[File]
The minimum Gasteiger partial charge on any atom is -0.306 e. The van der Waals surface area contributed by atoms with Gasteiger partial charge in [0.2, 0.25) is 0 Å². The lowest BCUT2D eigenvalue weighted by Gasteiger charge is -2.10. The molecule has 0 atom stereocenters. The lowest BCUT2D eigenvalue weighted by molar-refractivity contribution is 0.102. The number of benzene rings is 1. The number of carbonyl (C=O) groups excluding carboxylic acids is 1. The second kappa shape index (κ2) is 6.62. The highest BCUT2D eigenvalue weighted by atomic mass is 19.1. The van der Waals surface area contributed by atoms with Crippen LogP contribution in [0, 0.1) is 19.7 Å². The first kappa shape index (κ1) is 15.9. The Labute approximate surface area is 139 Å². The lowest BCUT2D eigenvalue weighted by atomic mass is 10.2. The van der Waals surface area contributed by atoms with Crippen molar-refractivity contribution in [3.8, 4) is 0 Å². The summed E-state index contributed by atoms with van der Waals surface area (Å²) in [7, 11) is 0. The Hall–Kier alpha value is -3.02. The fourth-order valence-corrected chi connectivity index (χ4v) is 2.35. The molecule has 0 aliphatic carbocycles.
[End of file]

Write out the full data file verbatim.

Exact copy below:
The minimum Gasteiger partial charge on any atom is -0.306 e. The van der Waals surface area contributed by atoms with Gasteiger partial charge in [0.2, 0.25) is 0 Å². The lowest BCUT2D eigenvalue weighted by Gasteiger charge is -2.10. The molecule has 0 atom stereocenters. The lowest BCUT2D eigenvalue weighted by molar-refractivity contribution is 0.102. The number of benzene rings is 1. The number of carbonyl (C=O) groups excluding carboxylic acids is 1. The second kappa shape index (κ2) is 6.62. The highest BCUT2D eigenvalue weighted by atomic mass is 19.1. The van der Waals surface area contributed by atoms with Crippen LogP contribution in [0, 0.1) is 19.7 Å². The first kappa shape index (κ1) is 15.9. The Labute approximate surface area is 139 Å². The lowest BCUT2D eigenvalue weighted by atomic mass is 10.2. The van der Waals surface area contributed by atoms with Crippen molar-refractivity contribution in [3.8, 4) is 0 Å². The summed E-state index contributed by atoms with van der Waals surface area (Å²) in [7, 11) is 0. The Hall–Kier alpha value is -3.02. The fourth-order valence-corrected chi connectivity index (χ4v) is 2.35. The molecule has 0 aliphatic carbocycles.